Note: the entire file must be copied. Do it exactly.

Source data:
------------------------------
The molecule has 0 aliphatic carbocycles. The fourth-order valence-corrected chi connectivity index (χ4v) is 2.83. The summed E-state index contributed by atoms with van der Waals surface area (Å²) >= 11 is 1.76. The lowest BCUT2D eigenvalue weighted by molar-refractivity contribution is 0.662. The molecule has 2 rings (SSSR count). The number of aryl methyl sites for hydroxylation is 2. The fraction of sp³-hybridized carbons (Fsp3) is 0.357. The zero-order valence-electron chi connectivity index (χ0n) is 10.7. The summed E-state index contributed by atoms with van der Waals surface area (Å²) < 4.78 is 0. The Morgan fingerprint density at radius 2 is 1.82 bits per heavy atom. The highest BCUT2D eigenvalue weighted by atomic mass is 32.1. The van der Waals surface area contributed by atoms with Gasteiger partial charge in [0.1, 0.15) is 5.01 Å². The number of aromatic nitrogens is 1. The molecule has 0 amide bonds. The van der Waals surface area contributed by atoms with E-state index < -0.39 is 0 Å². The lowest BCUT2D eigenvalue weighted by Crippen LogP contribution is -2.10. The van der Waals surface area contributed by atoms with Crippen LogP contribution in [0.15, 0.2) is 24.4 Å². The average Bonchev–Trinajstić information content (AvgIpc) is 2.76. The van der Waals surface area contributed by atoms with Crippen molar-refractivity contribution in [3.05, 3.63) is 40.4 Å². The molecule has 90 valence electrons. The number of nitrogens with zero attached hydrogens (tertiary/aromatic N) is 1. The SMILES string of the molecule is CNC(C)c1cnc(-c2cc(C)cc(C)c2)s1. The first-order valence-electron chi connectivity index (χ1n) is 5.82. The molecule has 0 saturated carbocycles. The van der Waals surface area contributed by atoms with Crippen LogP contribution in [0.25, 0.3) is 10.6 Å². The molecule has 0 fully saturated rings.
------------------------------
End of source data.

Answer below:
The molecule has 0 aliphatic carbocycles. The fourth-order valence-corrected chi connectivity index (χ4v) is 2.83. The summed E-state index contributed by atoms with van der Waals surface area (Å²) >= 11 is 1.76. The lowest BCUT2D eigenvalue weighted by molar-refractivity contribution is 0.662. The molecule has 2 rings (SSSR count). The number of aryl methyl sites for hydroxylation is 2. The fraction of sp³-hybridized carbons (Fsp3) is 0.357. The zero-order valence-electron chi connectivity index (χ0n) is 10.7. The summed E-state index contributed by atoms with van der Waals surface area (Å²) < 4.78 is 0. The Morgan fingerprint density at radius 2 is 1.82 bits per heavy atom. The highest BCUT2D eigenvalue weighted by atomic mass is 32.1. The van der Waals surface area contributed by atoms with Gasteiger partial charge in [0.1, 0.15) is 5.01 Å². The number of aromatic nitrogens is 1. The molecule has 0 amide bonds. The van der Waals surface area contributed by atoms with E-state index < -0.39 is 0 Å². The lowest BCUT2D eigenvalue weighted by Crippen LogP contribution is -2.10. The van der Waals surface area contributed by atoms with Crippen LogP contribution in [0.15, 0.2) is 24.4 Å². The average Bonchev–Trinajstić information content (AvgIpc) is 2.76. The van der Waals surface area contributed by atoms with Crippen molar-refractivity contribution in [3.05, 3.63) is 40.4 Å². The molecule has 90 valence electrons. The number of nitrogens with zero attached hydrogens (tertiary/aromatic N) is 1. The SMILES string of the molecule is CNC(C)c1cnc(-c2cc(C)cc(C)c2)s1. The first-order valence-electron chi connectivity index (χ1n) is 5.82. The molecule has 0 saturated carbocycles. The van der Waals surface area contributed by atoms with Crippen LogP contribution in [0.25, 0.3) is 10.6 Å². The molecule has 0 fully saturated rings.